CMS Focus: Compliant Independent Review Entity Data

The focus on compliant Independent Review Entity (IRE) data should come as no surprise to Part D sponsors. In December 2016, the Centers for Medicare & Medicaid Services (CMS) released the Health Plan Management System (HPMS) memo, Compliance and Enforcement Actions Related to Part D Auto-Forwards, indicating sponsors with inordinately high auto-forward rates were subject to compliance actions that could be escalated to enforcement actions. The memo established a threshold rate, and in spring of 2017, CMS began imposing civil monetary penalties (CMPs) on Part D sponsors with demonstrated non-compliance with coverage determination and redetermination auto-forwards to the IRE. And with that, the die was cast.

The Timeliness Monitoring Project (TMP) is an opportunity to demonstrate compliant processes and data integrity in support of CMS’ Star Ratings. With this data collection effort, the playing field is leveled in the evaluation of sponsors’ IRE data. The TMP effort by CMS – while offering a fair and balanced methodology as it seeks to assess all plans instead of those identified in a targeted review – also provides CMS a separate and distinct window beyond program audits in identifying sponsors with problematic organization and coverage determination processes.

Plans that are unable to provide complete and accurate universes will be at risk with both their Part C and Part D Star Ratings as described in the December 12, 2017, HPMS memo, Timeliness Monitoring Project (TMP). “CMS considers data integrity issues, if identified, as an indicator that a contract’s measure data are invalid for the Star Ratings. CMS may also independently evaluate the data to gain insight into sponsors’ performance in these two program areas.”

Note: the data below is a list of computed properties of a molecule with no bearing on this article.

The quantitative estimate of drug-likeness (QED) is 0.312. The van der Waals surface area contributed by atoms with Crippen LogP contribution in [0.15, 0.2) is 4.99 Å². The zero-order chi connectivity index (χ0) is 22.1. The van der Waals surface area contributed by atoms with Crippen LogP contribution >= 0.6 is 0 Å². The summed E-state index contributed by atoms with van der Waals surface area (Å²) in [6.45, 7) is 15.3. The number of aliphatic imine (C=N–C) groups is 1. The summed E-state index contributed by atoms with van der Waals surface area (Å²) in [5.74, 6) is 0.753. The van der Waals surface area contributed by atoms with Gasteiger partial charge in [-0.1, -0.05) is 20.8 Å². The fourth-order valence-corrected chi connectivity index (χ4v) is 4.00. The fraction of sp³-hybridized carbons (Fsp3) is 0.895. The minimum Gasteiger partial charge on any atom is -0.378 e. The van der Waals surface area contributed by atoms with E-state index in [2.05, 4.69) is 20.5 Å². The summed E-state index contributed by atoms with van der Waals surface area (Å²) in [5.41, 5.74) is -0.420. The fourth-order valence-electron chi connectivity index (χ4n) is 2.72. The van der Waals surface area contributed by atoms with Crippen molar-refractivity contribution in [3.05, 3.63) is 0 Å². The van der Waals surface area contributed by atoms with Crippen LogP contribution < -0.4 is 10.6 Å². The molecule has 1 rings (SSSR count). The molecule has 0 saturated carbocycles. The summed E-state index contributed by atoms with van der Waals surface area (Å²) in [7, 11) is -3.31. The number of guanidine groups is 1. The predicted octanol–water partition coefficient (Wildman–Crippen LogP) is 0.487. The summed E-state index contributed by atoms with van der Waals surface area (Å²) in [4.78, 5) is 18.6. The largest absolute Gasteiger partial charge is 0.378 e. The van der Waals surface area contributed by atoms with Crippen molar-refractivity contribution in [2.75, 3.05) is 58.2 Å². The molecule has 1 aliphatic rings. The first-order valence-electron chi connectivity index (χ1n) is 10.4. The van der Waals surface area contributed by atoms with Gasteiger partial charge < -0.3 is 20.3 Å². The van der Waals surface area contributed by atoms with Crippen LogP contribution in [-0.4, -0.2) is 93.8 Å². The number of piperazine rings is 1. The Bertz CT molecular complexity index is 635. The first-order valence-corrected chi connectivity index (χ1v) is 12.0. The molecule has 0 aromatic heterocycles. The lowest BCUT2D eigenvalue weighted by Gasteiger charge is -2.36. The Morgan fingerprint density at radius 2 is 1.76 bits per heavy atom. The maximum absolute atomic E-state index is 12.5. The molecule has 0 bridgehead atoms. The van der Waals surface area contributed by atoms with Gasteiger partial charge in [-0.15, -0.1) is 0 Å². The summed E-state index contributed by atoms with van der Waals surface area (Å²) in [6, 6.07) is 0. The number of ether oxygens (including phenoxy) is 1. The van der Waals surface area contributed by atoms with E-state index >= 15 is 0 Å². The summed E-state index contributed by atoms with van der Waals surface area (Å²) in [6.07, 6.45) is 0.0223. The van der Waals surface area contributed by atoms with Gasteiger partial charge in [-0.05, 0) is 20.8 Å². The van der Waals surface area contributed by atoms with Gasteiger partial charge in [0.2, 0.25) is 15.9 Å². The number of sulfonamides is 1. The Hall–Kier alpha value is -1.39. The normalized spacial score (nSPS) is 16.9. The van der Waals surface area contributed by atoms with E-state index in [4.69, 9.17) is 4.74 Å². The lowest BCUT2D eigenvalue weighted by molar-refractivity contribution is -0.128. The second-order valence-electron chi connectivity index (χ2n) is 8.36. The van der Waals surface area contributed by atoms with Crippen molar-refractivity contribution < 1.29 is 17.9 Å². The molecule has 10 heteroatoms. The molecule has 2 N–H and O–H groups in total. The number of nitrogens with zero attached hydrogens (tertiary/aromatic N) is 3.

The unfortunate reality is that an inability to accurately capture data within organization systems is likely symptomatic of any number of inefficiencies, for example:

  1. Lack of systems/analytics to compile data needed to assess compliance with CMS expectations
  2. Insufficient monitoring efforts
  3. Potential for processing inefficiencies such as inadequate resources, training, or expertise

CMS proposes a scaled reduction in a sponsor’s Star Ratings data that is found to be incomplete or “lack integrity.” The consequences of a lowered Star Rating can be a devastating blow to sponsors. Yet often, performance issues remain inadequately addressed. Plans sometimes need help knowing where to begin.

Sponsors can readily utilize the Audit Process and Data Request guidance for Organization Determinations, Appeals, and Grievances (ODAG) and Coverage Determinations, Appeals, and Grievances (CDAG) as the playbook on IRE auto-forward compliance.

Start with a great outreach process

  • Is plan staff aware of what clinical information is required to make a well-informed decision?
  • Is there a consistent, timely, and well-documented process in place for provider outreach?
  • Can this be evidenced in your systems, and more importantly, is this being tracked and monitored by plan staff?

Follow up with timely and sound decision-making

  • Do the decision-makers have all the information they need to make the decision?
  • Are decisions primarily made based on sponsor formulary/Evidence of Coverage (EOC), clinical criteria, federal regulations, CMS guidance, compendia, or peer-reviewed literature (where allowed)?
  • Are there any trends in plan denials for lack of clinical information? What efforts are being made to address those trends?

Ensure adequate notification processes exist

  • Plans should have well-established processes for enrollee and provider notification that includes consistent methods of outreach, clear and unambiguous documentation in systems, with well-written and understandable denial rationale.
  • Notifications must be timely, with documentation of both oral and written outreach detailed in plan systems. Plans must be able to evidence when the notification(s) entered the mail stream.

Sponsors have the ability to ready themselves by:

  • Regular monitoring through sample mock auditing
  • Developing dashboard reporting to assess the veracity of the data
  • Evaluating universe creation and testing it: can all steps be evidenced in plan systems?
  • Ensure internal processes for organization determinations and reconsiderations/coverage determinations and redeterminations are working effectively

Gorman Health Group’s Clinical Solutions practice area has a talented team of registered nurse professionals with experience in operations and implementations in various healthcare lines of businesses. Add to that Gorman Health Group’s Compliance consulting expertise and data analysts, and you have the winning combination in driving better member outcomes and ensuring member satisfaction. One call can lead to the answers your plan is seeking!




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